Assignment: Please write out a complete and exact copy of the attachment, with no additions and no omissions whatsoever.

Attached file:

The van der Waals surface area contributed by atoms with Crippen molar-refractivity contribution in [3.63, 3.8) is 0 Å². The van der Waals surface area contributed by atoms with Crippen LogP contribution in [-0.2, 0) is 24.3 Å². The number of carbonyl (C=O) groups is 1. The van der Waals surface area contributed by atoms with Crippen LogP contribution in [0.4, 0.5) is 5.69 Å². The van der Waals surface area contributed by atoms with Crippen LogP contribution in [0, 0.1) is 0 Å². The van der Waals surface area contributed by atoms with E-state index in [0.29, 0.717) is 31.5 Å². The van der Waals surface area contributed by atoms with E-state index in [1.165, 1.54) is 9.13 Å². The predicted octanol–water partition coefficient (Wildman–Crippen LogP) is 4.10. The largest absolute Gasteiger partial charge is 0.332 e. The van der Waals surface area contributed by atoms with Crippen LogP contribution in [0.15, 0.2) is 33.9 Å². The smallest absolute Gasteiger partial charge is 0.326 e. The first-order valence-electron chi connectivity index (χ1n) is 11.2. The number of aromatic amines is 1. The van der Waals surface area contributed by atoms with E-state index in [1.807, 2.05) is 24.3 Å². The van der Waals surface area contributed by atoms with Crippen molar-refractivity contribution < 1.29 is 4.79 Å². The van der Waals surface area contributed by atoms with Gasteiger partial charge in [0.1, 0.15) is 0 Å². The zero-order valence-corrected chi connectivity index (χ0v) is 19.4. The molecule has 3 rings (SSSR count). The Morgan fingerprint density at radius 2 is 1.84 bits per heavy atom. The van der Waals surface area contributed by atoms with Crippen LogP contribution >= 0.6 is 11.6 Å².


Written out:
The van der Waals surface area contributed by atoms with Crippen molar-refractivity contribution in [3.63, 3.8) is 0 Å². The van der Waals surface area contributed by atoms with Crippen LogP contribution in [-0.2, 0) is 24.3 Å². The number of carbonyl (C=O) groups is 1. The van der Waals surface area contributed by atoms with Crippen LogP contribution in [0.4, 0.5) is 5.69 Å². The van der Waals surface area contributed by atoms with Crippen LogP contribution in [0, 0.1) is 0 Å². The van der Waals surface area contributed by atoms with E-state index in [0.29, 0.717) is 31.5 Å². The van der Waals surface area contributed by atoms with E-state index in [1.165, 1.54) is 9.13 Å². The predicted octanol–water partition coefficient (Wildman–Crippen LogP) is 4.10. The largest absolute Gasteiger partial charge is 0.332 e. The van der Waals surface area contributed by atoms with Crippen LogP contribution in [0.15, 0.2) is 33.9 Å². The smallest absolute Gasteiger partial charge is 0.326 e. The first-order valence-electron chi connectivity index (χ1n) is 11.2. The number of aromatic amines is 1. The van der Waals surface area contributed by atoms with E-state index in [1.807, 2.05) is 24.3 Å². The van der Waals surface area contributed by atoms with Crippen molar-refractivity contribution < 1.29 is 4.79 Å². The van der Waals surface area contributed by atoms with Gasteiger partial charge in [0.1, 0.15) is 0 Å². The zero-order valence-corrected chi connectivity index (χ0v) is 19.4. The molecule has 3 rings (SSSR count). The Morgan fingerprint density at radius 2 is 1.84 bits per heavy atom. The van der Waals surface area contributed by atoms with Crippen LogP contribution >= 0.6 is 11.6 Å².